Image: Hrafnhildur Arnardóttir, Harmonic Hairdoo

Hrafnhildur Arnardóttir

Born in Reykjavík, Iceland
Works in New York, New York

Since the dawn of human culture, hair has been a medium for self-expression and identity. Hair is the original fashion accessory, possessed (at one time or another) by nearly every person. It has been braided, plaited, twisted, wrapped, piled, coiled, looped, teased, curled, straightened, twirled, sculpted, shaved, snipped, bound and woven – manipulated in every way imaginable. Using human, horse and artificial hair (typically the medium of the hairstylist and costume designer), artist Hrafnhildur Arnardóttir pushes the material well beyond its decorative and theatrical applications to explore its strange and magical possibilities.

Inherent in each meticulously crafted piece is the sense of fantasy that arises directly from her cultural heritage. Like many Icelandic artists, Arnardóttir incorporates traditional craft techniques in her work. Hand-crafted hair flowersdirect descendents of Victorian-era memory flowers made from the hair of a deceased loved oneembellish her wig sculptures, adding a level of excess, intricacy and ornament to her work. She also explores the two-dimensional possibilities of her aesthetic in digitally manipulated images of braided wall installations that are produced as over-scale ornately patterned wallpapers and printed fabrics.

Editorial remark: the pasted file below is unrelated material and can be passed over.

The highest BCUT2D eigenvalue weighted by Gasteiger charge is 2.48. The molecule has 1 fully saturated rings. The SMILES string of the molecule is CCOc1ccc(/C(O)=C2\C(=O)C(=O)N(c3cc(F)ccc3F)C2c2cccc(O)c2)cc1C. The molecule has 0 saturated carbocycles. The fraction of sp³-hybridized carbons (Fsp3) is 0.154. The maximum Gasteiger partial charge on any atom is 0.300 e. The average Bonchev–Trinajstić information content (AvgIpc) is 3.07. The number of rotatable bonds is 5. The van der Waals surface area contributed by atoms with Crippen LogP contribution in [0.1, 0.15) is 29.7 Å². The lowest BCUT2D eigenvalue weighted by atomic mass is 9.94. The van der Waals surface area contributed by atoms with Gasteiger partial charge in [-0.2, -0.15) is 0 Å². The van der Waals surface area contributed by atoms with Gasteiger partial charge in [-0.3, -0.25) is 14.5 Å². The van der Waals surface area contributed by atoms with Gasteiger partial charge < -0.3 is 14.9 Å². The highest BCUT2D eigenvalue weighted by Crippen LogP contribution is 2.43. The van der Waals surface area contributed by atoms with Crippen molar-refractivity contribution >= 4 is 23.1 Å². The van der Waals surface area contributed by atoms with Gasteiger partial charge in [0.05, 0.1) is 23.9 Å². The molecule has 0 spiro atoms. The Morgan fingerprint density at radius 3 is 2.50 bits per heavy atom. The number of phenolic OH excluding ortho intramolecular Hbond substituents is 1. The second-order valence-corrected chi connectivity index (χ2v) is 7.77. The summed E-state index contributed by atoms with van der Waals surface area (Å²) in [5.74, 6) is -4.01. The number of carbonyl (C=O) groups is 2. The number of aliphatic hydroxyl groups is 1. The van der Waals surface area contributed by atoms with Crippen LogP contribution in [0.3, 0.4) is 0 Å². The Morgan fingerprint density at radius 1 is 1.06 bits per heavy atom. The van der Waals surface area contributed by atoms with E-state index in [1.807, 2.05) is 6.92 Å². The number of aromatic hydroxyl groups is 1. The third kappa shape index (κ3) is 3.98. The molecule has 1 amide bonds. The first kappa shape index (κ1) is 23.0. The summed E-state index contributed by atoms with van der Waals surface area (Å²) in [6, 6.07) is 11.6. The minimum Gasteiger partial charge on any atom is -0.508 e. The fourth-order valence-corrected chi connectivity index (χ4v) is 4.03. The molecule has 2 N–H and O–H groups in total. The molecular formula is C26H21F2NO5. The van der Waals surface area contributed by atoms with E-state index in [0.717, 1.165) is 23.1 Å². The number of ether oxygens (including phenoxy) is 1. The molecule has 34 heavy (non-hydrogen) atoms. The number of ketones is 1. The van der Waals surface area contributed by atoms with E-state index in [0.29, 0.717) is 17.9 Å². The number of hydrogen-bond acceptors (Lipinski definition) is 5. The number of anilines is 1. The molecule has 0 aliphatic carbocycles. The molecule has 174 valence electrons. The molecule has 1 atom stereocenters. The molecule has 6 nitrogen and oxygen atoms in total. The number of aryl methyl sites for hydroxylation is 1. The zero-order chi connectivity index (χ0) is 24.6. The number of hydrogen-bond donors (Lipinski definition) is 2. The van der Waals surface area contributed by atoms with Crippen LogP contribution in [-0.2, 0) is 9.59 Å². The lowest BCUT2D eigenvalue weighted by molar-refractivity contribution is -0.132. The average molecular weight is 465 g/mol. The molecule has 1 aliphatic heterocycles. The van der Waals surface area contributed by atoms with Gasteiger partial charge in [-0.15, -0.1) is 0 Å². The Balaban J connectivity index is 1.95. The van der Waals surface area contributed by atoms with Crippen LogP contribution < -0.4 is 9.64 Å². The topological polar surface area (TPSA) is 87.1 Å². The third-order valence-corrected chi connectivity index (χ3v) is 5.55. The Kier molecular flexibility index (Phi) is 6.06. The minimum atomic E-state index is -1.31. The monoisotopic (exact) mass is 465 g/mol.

Image: Hrafnhildur Arnardóttir, Hair Sculpture for Björk's Medusa

Arnardóttir delights in contrastsbetween the artificial and the natural, between tight control and organic looseness, between global influences and local craft traditions, and between the handcrafted and the manufactured. Her finished objects and installations are magical at the same time as they are grounded in the physical reality of makingthe essence of supernatural.

Hrafnhildur Arnardóttir, Siamese Comets, 2008
Synthetic hair and C-print on fabric; Courtesy of the artist
Hrafnhildur Arnardóttir, Harmonic Hairdoo #W6, 2008;
C-print on self-adhesive wallpaper; Courtesy of the artist
Hrafnhildur Arnardóttir, Hairy Helmet #2, 2008;
Woven and braided natural and artificial hair; Courtesy of the artist
Museum of Contemporary Craft